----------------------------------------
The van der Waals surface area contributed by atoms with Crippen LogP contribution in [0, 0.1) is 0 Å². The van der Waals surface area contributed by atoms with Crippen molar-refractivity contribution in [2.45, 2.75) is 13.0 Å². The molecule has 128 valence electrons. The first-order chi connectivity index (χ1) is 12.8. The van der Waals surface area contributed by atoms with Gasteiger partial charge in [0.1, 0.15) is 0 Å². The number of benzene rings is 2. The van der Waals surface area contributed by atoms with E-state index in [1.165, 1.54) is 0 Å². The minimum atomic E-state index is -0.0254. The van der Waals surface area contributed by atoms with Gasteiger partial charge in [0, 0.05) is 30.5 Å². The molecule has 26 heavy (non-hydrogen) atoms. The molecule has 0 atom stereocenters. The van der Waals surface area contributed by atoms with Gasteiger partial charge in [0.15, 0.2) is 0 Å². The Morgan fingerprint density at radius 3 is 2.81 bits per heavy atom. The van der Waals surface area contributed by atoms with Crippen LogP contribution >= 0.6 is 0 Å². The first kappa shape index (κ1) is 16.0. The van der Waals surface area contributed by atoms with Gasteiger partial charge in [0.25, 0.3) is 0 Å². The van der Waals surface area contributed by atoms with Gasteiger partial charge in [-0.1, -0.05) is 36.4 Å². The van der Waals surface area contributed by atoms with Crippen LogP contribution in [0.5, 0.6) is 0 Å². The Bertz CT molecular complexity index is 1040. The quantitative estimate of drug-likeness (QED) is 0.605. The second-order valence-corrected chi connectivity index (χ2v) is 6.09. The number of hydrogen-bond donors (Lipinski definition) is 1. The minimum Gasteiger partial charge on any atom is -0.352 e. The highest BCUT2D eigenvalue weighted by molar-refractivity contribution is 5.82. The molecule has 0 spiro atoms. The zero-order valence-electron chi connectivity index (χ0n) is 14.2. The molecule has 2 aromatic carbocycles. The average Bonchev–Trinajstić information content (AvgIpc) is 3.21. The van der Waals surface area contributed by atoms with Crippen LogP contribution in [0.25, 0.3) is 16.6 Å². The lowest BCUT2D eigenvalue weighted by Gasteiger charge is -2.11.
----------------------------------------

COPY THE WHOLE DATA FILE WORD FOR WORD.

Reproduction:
The van der Waals surface area contributed by atoms with Crippen LogP contribution in [0, 0.1) is 0 Å². The van der Waals surface area contributed by atoms with Crippen molar-refractivity contribution in [2.45, 2.75) is 13.0 Å². The molecule has 128 valence electrons. The first-order chi connectivity index (χ1) is 12.8. The van der Waals surface area contributed by atoms with Gasteiger partial charge in [0.1, 0.15) is 0 Å². The number of benzene rings is 2. The van der Waals surface area contributed by atoms with E-state index in [1.165, 1.54) is 0 Å². The minimum atomic E-state index is -0.0254. The van der Waals surface area contributed by atoms with Gasteiger partial charge in [0, 0.05) is 30.5 Å². The molecule has 26 heavy (non-hydrogen) atoms. The molecule has 0 atom stereocenters. The van der Waals surface area contributed by atoms with Gasteiger partial charge in [0.15, 0.2) is 0 Å². The Morgan fingerprint density at radius 3 is 2.81 bits per heavy atom. The van der Waals surface area contributed by atoms with Crippen LogP contribution >= 0.6 is 0 Å². The first kappa shape index (κ1) is 16.0. The van der Waals surface area contributed by atoms with Gasteiger partial charge in [0.25, 0.3) is 0 Å². The van der Waals surface area contributed by atoms with Gasteiger partial charge in [-0.1, -0.05) is 36.4 Å². The van der Waals surface area contributed by atoms with Crippen LogP contribution in [0.5, 0.6) is 0 Å². The Bertz CT molecular complexity index is 1040. The quantitative estimate of drug-likeness (QED) is 0.605. The second-order valence-corrected chi connectivity index (χ2v) is 6.09. The number of hydrogen-bond donors (Lipinski definition) is 1. The minimum Gasteiger partial charge on any atom is -0.352 e. The highest BCUT2D eigenvalue weighted by molar-refractivity contribution is 5.82. The molecule has 0 spiro atoms. The zero-order valence-electron chi connectivity index (χ0n) is 14.2. The molecule has 2 aromatic carbocycles. The average Bonchev–Trinajstić information content (AvgIpc) is 3.21. The van der Waals surface area contributed by atoms with Crippen LogP contribution in [0.25, 0.3) is 16.6 Å². The lowest BCUT2D eigenvalue weighted by Gasteiger charge is -2.11.